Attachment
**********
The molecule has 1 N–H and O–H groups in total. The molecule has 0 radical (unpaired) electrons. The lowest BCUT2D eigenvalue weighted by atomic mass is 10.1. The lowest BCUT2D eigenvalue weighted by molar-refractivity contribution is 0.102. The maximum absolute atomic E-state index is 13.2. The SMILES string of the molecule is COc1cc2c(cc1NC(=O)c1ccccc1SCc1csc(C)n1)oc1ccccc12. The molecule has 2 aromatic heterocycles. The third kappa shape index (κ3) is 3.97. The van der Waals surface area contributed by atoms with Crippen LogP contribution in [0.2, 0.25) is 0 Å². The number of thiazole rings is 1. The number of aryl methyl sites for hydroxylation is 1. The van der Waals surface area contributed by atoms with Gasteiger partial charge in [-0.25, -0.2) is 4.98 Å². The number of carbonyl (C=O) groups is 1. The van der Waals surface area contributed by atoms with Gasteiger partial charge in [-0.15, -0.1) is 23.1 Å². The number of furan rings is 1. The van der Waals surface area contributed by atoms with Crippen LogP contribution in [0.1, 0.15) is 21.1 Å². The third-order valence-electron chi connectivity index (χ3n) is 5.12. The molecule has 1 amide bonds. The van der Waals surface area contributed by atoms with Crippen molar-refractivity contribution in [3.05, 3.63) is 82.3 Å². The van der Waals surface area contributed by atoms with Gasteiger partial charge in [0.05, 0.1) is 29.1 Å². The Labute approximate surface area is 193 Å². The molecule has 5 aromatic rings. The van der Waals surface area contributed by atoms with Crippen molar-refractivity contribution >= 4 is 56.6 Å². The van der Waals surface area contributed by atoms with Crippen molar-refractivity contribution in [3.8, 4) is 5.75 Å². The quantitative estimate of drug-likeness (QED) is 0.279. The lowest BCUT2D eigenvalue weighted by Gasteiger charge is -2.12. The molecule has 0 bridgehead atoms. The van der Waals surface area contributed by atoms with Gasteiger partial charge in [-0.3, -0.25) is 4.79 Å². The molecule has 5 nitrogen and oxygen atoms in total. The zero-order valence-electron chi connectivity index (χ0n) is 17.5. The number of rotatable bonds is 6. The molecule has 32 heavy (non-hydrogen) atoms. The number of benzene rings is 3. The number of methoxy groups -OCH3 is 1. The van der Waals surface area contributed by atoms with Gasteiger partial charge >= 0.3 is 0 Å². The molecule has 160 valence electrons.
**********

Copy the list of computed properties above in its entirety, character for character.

The molecule has 1 N–H and O–H groups in total. The molecule has 0 radical (unpaired) electrons. The lowest BCUT2D eigenvalue weighted by atomic mass is 10.1. The lowest BCUT2D eigenvalue weighted by molar-refractivity contribution is 0.102. The maximum absolute atomic E-state index is 13.2. The SMILES string of the molecule is COc1cc2c(cc1NC(=O)c1ccccc1SCc1csc(C)n1)oc1ccccc12. The molecule has 2 aromatic heterocycles. The third kappa shape index (κ3) is 3.97. The van der Waals surface area contributed by atoms with Crippen LogP contribution in [0.2, 0.25) is 0 Å². The number of thiazole rings is 1. The number of aryl methyl sites for hydroxylation is 1. The van der Waals surface area contributed by atoms with Gasteiger partial charge in [-0.25, -0.2) is 4.98 Å². The number of carbonyl (C=O) groups is 1. The van der Waals surface area contributed by atoms with Gasteiger partial charge in [-0.15, -0.1) is 23.1 Å². The number of furan rings is 1. The van der Waals surface area contributed by atoms with Crippen LogP contribution in [0.1, 0.15) is 21.1 Å². The third-order valence-electron chi connectivity index (χ3n) is 5.12. The molecule has 1 amide bonds. The van der Waals surface area contributed by atoms with Crippen molar-refractivity contribution in [3.05, 3.63) is 82.3 Å². The van der Waals surface area contributed by atoms with Gasteiger partial charge in [0.05, 0.1) is 29.1 Å². The Labute approximate surface area is 193 Å². The molecule has 5 aromatic rings. The van der Waals surface area contributed by atoms with Crippen molar-refractivity contribution >= 4 is 56.6 Å². The van der Waals surface area contributed by atoms with Crippen molar-refractivity contribution in [3.8, 4) is 5.75 Å². The quantitative estimate of drug-likeness (QED) is 0.279. The lowest BCUT2D eigenvalue weighted by Gasteiger charge is -2.12. The molecule has 0 bridgehead atoms. The van der Waals surface area contributed by atoms with Gasteiger partial charge in [-0.3, -0.25) is 4.79 Å². The molecule has 5 nitrogen and oxygen atoms in total. The zero-order valence-electron chi connectivity index (χ0n) is 17.5. The number of rotatable bonds is 6. The molecule has 32 heavy (non-hydrogen) atoms. The number of benzene rings is 3. The number of methoxy groups -OCH3 is 1. The van der Waals surface area contributed by atoms with Gasteiger partial charge >= 0.3 is 0 Å². The molecule has 160 valence electrons.